Heparin, cell adhesion, and pathogenesis of inflammatory bowel disease

Day, R and Forbes, A ORCID: https://orcid.org/0000-0001-7416-9843 (1999) Heparin, cell adhesion, and pathogenesis of inflammatory bowel disease. The Lancet, 354 (9172). pp. 62-5. ISSN 0140-6736

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Tissue repair involves a close interplay between growth factors and cell adhesion molecules. The normal healing process may be disrupted by pathophysiological states such as inflammation, due to loss of growth factors, cell adhesion molecules, or both, which results in a reduced rate of healing. Such events may occur in inflammatory bowel disease during mucosal restitution. We postulate that the beneficial response to heparin observed in inflammatory bowel disease may result from mechanisms in addition to anticoagulation. These include the restoration of high-affinity receptor binding by antiulcerogenic growth factors, such as basic fibroblast growth factor, that normally rely on the presence of heparan sulphate proteoglycans, such as syndecan-1, as co-receptors. Loss of syndecan-1 has been observed in the ulcerated mucosa of patients with inflammatory bowel disease. This loss may lead to impaired binding of basic fibroblast growth factor and a reduced rate of ulcer healing. We suggest that heparin restores high-affinity receptor binding of basic fibroblast growth, and so increases the rate of mucosal recovery.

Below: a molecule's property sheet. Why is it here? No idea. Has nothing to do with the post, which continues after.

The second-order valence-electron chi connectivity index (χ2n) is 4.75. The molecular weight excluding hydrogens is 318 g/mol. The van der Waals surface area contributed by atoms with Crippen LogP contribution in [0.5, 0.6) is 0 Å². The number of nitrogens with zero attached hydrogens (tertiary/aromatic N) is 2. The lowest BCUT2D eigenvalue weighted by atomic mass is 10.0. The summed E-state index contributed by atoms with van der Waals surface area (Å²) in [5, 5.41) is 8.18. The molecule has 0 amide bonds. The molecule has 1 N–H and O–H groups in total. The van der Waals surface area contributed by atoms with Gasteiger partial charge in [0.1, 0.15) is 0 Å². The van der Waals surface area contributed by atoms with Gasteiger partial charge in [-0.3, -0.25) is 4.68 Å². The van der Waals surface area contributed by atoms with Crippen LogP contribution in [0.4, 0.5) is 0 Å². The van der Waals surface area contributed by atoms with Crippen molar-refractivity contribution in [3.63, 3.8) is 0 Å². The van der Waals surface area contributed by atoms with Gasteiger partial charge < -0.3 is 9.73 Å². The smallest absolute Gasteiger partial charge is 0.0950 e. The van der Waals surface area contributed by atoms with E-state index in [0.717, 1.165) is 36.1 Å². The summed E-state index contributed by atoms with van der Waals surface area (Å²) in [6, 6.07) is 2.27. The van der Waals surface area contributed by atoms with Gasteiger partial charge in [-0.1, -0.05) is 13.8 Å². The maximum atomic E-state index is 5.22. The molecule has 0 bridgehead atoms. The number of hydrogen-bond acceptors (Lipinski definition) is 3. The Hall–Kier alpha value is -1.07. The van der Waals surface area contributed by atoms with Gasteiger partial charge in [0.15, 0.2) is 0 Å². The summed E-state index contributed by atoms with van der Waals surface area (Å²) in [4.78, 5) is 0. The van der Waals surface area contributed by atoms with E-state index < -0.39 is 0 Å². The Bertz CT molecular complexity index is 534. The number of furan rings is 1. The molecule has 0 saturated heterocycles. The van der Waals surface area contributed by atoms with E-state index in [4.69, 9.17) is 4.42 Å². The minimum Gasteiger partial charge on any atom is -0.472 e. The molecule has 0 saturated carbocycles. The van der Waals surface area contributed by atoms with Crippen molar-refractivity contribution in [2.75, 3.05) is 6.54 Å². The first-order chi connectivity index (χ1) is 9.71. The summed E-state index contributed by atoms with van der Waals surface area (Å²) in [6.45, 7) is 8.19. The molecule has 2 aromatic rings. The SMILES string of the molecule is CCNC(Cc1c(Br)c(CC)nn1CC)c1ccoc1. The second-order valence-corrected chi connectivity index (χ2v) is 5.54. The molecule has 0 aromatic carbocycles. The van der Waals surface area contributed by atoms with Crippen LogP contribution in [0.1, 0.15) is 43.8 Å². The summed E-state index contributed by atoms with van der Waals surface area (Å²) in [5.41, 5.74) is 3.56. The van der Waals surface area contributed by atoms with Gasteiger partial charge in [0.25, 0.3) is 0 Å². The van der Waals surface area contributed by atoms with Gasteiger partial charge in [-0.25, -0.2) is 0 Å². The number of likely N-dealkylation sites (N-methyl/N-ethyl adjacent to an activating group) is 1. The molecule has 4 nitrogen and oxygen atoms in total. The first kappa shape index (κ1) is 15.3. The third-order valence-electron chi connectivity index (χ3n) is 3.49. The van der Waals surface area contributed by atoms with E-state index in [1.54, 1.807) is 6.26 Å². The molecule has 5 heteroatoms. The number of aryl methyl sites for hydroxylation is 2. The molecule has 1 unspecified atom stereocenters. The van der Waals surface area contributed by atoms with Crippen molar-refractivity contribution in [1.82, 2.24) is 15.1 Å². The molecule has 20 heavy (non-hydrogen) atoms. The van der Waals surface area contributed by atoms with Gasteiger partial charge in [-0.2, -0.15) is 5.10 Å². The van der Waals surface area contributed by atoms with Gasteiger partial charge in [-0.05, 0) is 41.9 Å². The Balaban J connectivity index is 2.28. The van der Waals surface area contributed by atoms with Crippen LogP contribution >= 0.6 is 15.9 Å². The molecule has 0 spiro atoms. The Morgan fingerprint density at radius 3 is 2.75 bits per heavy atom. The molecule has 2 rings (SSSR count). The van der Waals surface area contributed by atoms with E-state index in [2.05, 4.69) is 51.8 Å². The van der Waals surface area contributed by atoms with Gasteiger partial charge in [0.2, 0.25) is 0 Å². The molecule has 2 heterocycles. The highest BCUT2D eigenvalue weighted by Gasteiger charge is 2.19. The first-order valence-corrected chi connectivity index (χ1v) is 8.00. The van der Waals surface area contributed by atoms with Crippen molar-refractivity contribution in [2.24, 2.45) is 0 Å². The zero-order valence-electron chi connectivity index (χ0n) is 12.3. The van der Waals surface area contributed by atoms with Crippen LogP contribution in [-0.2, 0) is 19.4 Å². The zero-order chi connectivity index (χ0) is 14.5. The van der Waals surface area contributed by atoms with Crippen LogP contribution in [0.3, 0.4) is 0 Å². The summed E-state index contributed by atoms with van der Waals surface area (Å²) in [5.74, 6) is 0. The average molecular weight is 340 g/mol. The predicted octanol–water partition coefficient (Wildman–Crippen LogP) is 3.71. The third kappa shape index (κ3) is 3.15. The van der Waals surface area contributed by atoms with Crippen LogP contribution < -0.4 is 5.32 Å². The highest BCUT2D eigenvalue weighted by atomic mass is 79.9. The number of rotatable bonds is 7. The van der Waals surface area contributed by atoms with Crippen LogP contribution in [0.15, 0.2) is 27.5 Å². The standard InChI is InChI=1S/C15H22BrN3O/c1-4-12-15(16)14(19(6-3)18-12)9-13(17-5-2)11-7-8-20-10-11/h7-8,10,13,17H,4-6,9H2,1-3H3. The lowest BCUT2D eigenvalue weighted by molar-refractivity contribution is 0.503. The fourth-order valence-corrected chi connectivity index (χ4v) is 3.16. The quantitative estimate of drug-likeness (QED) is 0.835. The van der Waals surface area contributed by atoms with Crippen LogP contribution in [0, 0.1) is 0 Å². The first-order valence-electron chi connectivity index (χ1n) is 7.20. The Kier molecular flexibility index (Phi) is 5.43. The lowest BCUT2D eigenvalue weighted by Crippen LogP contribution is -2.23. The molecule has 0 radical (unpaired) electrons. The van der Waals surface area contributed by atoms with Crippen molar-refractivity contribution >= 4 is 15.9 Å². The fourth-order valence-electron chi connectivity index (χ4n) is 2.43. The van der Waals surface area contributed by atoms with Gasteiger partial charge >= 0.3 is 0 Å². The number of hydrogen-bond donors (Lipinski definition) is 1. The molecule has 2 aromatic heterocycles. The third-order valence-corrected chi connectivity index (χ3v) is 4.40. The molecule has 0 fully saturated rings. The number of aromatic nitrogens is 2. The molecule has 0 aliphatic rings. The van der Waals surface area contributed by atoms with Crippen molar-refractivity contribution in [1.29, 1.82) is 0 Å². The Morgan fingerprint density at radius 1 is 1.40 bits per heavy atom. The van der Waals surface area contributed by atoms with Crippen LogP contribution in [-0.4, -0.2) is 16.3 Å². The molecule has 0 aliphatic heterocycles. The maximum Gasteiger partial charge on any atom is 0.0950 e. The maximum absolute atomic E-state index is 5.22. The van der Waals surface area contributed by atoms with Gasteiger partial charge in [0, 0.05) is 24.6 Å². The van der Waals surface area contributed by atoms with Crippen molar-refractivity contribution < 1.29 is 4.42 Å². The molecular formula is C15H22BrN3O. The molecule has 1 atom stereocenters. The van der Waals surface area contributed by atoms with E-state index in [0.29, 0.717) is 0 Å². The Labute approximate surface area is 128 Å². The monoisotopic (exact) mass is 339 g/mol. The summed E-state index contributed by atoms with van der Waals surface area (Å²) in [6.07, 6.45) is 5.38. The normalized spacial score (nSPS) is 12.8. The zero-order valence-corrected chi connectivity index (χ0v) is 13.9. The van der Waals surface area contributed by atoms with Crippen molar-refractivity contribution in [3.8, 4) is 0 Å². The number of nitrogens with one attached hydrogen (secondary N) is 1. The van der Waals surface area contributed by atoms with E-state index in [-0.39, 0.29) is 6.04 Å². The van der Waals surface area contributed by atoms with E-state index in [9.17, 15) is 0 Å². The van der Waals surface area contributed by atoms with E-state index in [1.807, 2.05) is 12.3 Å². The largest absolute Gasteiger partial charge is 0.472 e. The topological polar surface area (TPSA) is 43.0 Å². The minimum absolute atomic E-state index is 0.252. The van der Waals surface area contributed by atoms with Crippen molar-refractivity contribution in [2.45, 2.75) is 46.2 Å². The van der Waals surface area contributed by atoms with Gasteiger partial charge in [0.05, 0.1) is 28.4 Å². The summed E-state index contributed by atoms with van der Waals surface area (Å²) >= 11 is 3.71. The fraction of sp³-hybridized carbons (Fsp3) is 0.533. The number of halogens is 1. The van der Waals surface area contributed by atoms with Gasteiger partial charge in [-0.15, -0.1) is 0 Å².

Item Type: Article
Uncontrolled Keywords: anticoagulants,cell adhesion,cell adhesion molecules,fibroblast growth factor 2,growth substances,heparin,humans,inflammatory bowel diseases,intestinal mucosa
Faculty \ School: Faculty of Medicine and Health Sciences > Norwich Medical School
UEA Research Groups: Faculty of Medicine and Health Sciences > Research Groups > Gastroenterology and Gut Biology
Faculty of Medicine and Health Sciences > Research Groups > Nutrition and Preventive Medicine
Depositing User: Pure Connector
Date Deposited: 06 Aug 2014 10:40
Last Modified: 20 Oct 2022 19:30
URI: https://ueaeprints.uea.ac.uk/id/eprint/49563
DOI: 10.1016/S0140-6736(98)09267-8

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